The "Water for the Seasons" project focuses on the Truckee-Carson River System as a model for snow-fed arid-land river systems across the American West. Researchers are integrating science and water policy research with extensive community outreach to identify the expected impacts of climate change and solutions for protecting valuable water resources throughout Northern Nevada.
Greg Pohll, Ph.D., a DRI research professor of hydrology and hydrogeology, is co-leading the climate and water supplies modeling portion of the project. Pohll, who has studied and modeled snow-fed arid-land river systems for nearly 20 years, is focusing on the Truckee River and Lake Tahoe Basin system with three other DRI surface and groundwater experts. The team is developing state-of-the-art computer models to predict how rivers and groundwater in the West are responding to prolonged droughts.
For more information about "Water for the Seasons" visit – http://waterfortheseasons.com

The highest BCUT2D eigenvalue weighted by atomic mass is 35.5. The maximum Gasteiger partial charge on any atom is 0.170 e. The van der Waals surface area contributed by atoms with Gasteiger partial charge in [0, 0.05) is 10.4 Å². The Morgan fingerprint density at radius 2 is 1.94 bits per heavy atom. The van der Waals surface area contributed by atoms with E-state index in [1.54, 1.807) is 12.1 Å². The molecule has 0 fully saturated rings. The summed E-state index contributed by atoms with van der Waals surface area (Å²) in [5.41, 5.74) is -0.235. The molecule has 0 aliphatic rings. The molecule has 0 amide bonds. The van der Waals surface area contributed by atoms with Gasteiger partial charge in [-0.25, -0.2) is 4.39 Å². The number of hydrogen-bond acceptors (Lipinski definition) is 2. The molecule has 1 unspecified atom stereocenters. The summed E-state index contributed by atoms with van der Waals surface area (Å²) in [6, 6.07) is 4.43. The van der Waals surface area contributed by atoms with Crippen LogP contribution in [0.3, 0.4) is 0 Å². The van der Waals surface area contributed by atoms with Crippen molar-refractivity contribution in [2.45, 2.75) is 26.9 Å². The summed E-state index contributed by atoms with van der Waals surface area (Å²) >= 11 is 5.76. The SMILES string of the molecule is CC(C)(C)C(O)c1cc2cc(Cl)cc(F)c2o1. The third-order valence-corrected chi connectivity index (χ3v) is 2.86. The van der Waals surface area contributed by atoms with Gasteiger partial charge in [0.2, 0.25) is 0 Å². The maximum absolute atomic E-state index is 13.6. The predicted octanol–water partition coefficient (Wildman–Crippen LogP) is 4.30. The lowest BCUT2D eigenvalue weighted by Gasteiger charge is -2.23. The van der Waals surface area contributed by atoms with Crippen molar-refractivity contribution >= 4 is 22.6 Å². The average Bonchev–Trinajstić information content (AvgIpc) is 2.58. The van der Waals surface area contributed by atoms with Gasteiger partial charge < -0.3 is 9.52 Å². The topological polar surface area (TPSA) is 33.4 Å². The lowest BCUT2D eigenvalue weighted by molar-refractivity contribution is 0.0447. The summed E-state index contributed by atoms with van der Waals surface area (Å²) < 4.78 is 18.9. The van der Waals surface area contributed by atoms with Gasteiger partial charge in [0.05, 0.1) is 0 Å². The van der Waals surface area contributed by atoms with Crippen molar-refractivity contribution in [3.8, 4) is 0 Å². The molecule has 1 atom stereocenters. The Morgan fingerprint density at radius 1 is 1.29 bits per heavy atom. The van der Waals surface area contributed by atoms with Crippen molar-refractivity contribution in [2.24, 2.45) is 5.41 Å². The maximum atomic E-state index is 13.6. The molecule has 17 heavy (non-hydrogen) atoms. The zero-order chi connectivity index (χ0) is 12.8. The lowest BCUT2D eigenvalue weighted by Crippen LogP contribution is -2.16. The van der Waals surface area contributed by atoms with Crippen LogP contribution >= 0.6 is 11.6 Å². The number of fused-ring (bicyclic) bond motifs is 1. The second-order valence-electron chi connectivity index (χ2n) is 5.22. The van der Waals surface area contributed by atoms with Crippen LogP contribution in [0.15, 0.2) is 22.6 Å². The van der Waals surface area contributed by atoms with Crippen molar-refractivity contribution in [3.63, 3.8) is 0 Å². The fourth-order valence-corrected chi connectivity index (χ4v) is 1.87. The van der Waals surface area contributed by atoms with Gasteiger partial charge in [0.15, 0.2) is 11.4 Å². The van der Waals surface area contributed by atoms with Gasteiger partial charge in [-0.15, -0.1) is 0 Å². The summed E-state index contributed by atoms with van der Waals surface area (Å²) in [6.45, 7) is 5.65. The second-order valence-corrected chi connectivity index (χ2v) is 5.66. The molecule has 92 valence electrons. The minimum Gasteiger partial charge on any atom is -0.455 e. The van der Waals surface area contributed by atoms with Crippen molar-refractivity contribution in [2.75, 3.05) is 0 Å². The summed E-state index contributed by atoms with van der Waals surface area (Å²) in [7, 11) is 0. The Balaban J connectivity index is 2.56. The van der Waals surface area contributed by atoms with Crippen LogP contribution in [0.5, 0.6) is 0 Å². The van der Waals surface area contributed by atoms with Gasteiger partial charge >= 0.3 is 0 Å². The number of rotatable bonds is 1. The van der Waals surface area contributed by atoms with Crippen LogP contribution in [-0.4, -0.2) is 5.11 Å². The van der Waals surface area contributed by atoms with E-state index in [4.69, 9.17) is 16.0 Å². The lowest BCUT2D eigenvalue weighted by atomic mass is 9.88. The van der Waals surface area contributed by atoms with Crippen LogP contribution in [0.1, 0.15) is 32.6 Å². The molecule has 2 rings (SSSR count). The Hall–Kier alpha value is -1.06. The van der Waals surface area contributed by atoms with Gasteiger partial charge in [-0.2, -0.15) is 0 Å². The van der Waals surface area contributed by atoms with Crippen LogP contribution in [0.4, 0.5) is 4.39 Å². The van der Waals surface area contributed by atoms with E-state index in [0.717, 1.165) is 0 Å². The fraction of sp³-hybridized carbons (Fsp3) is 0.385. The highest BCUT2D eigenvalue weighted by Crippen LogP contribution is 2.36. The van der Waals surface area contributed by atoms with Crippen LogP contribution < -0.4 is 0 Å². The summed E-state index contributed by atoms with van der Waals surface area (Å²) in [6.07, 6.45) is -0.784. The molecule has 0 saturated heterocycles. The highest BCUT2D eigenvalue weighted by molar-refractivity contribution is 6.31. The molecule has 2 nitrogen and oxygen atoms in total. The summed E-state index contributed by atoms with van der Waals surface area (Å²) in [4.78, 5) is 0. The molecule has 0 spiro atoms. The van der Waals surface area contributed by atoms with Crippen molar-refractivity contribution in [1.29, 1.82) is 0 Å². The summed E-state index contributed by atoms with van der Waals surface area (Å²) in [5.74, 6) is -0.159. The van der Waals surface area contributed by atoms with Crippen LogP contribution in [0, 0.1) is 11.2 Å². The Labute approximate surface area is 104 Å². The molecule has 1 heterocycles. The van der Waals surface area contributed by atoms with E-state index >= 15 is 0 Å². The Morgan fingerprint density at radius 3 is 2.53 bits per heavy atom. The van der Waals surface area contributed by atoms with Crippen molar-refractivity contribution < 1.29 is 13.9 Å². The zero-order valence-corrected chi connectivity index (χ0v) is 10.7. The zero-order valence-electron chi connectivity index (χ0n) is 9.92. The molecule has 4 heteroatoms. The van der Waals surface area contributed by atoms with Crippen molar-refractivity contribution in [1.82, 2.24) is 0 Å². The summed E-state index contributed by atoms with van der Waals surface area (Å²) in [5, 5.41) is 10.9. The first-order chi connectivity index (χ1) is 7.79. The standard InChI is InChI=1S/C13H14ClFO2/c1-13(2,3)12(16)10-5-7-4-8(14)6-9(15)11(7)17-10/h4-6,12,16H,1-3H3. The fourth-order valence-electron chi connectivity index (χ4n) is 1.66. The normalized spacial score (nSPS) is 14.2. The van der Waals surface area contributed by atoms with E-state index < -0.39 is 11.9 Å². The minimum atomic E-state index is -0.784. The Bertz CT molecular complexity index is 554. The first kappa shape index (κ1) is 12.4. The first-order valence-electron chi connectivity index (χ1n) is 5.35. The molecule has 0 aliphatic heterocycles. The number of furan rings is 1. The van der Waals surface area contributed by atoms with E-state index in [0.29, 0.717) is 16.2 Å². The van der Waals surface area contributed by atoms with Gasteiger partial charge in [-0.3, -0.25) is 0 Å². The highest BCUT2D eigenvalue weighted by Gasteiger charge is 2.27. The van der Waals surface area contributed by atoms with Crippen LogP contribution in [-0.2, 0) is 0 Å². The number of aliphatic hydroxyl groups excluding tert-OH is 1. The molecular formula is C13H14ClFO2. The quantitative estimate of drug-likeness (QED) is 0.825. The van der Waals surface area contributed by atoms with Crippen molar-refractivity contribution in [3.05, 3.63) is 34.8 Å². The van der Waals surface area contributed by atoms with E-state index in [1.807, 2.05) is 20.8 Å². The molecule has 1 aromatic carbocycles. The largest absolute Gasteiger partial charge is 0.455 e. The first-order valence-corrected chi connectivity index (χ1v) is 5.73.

Native Waters for Arid Lands Project Background:
The "The Native Waters on Arid Lands" project is working directly with tribal members to identify challenges to agriculture from diverse and competing demands for water. Researchers and Extension experts, in partnership with Native American scholars and community leaders from over a dozen tribes in the American Southwest, are integrating western science and traditional knowledge to analyze how warming temperatures and reduced water supplies impact crop and livestock production and fish, wildlife, and ecological abundance. The five-year program brings together fculty and students from University of Nevada, Reno, Desert Resarch Institute, University of Arizona and Utah State University and the First Americans (1994) Land-Grant Consortium (FALCON), U.S. Geological Survey; and Ohio University.